B.C.’s human rights commissioner Kasari Govender says the human rights of trans and LGBTQ2SAI+ people are not up for debate, full stop.
“Denying the existence of trans and gender diverse people — including calls to erase trans and LGBTQ2SAI+ people from our province’s curricula — is hate, and hate should have no place in our community or in our schools,” Govender said.
“Trans and LGBTQ2SAI+ people don’t just have a right to exist — they have a right to thrive, to be loved and to have their human dignity recognized, represented and respected, as we all do.”
Govender made these comments as part of a statement denouncing a series of planned rallies Sept. 20 across B.C. and Canada. Their organizers calling themselves 1 Million March 4 Children say they are “advocating for the elimination of the sexual orientation and gender identity curriculum, pronouns, gender ideology and mixed bathrooms in schools.”
Several counter-rallies are also planned and a number of organizations including BCTF and BCFED have issued statements of support for SOGI curriculum and solidarity with 2LGBTQ2SAI+ communities.
They also have received support from Premier David Eby.
“Without hesitation, I denounce threats, hate and violence against 2SLGBTQIA+ communities,” he said in responding to a letter from BCTF’s president Clint Johnston. “We are seeing a concerning rise in incidents where trans people are being targeted with threats and violence in person and online.”
Eby also addressed students.
“We may not have met,” Eby said. “I may not know your name and I may not know your favourite music, but I want you to know this: I accept you for who you are in every way. My job as premier is to ensure you all have a safe learning environment, so you can pursue your dreams.”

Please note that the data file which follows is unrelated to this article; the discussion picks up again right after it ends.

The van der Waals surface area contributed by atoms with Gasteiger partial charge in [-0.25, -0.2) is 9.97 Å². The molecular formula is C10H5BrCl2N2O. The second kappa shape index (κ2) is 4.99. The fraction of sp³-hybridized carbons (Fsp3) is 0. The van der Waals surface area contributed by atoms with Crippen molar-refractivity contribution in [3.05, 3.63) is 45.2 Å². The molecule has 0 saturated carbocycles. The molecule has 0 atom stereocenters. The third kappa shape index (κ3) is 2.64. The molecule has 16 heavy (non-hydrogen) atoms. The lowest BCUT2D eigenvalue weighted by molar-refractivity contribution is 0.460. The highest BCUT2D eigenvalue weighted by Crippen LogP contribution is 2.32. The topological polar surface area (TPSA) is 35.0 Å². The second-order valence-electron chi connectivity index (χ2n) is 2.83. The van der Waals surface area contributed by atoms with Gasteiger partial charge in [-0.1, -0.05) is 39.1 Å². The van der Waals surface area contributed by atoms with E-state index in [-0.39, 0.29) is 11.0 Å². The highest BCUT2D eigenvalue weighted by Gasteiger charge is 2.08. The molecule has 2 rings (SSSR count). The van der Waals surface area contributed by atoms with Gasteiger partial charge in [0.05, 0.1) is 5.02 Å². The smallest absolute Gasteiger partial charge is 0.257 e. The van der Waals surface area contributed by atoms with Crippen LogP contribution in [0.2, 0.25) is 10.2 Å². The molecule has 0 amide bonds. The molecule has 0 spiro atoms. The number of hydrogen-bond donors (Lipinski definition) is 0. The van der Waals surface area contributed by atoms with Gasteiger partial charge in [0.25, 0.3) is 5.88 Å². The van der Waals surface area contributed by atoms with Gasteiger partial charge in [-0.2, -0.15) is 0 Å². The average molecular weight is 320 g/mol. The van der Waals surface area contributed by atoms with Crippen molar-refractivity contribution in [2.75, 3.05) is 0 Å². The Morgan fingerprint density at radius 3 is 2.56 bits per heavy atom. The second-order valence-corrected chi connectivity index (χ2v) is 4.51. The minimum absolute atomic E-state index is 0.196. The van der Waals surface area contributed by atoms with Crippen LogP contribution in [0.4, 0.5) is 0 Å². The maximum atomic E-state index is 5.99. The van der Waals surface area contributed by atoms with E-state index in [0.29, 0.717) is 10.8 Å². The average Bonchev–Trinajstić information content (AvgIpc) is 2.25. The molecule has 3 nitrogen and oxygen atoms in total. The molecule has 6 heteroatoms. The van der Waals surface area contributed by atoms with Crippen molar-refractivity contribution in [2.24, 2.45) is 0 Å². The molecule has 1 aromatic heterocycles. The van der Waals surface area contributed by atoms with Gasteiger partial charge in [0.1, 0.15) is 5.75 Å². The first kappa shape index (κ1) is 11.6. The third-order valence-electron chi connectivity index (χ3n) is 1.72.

A 2023 poll by Ipsos found almost eight out of 10 Canadians believe transgender people should be protected from discrimination in employment, housing and access to businesses.
Looking across the globe, Canada has consistently ranked among the strongest supporters for trans-rights, behind leaders such as Spain and Argentina, but ahead of other western countries, including the United States, where a coalition of religious voices and their political allies in the Republican Party have passed a rising, increasingly restrictive number of laws aimed at trans and LGBTQ2SAI+ people.
However, recent months have seen several development that have caused alarm within Canada’s trans community and its allies.
Despite warnings of violating Charter rights, New Brunswick’s government has restricted the rights of children under the age of 16 to use their preferred first names or pronouns at school and the recent policy convention of the federal Conservative Party saw delegates pass a series of resolutions (and presumably future government policies) denounced as anti-trans.
According to Statistics Canada, of the nearly 30.5 million people in Canada aged 15 and older living in a private household in May 2021, 100,815 were transgender (59,460) or non-binary (41,355), accounting for 0.33 per cent of the population.
Govender touches on the universal aspects of protecting trans rights in her statement.
“When we stand together against anti-trans hate, we stand together against all hate,” Govender said. “In recent years, trans people have become the focus of a surge of disinformation, conspiracy theories and hate. This is not only about hate on the basis of gender identity; these rallies are an affront to human dignity, expression and rights for all of us.
I condemn these rallies for their attempts to erase and marginalize trans and LGBTQ2SAI+ people. In our schools, in our communities and across our province, there is no space for hate.”
Govender paired her statement with an appeal to Eby to implement a dozen recommendations following the release of a report into the causes and solutions to hate.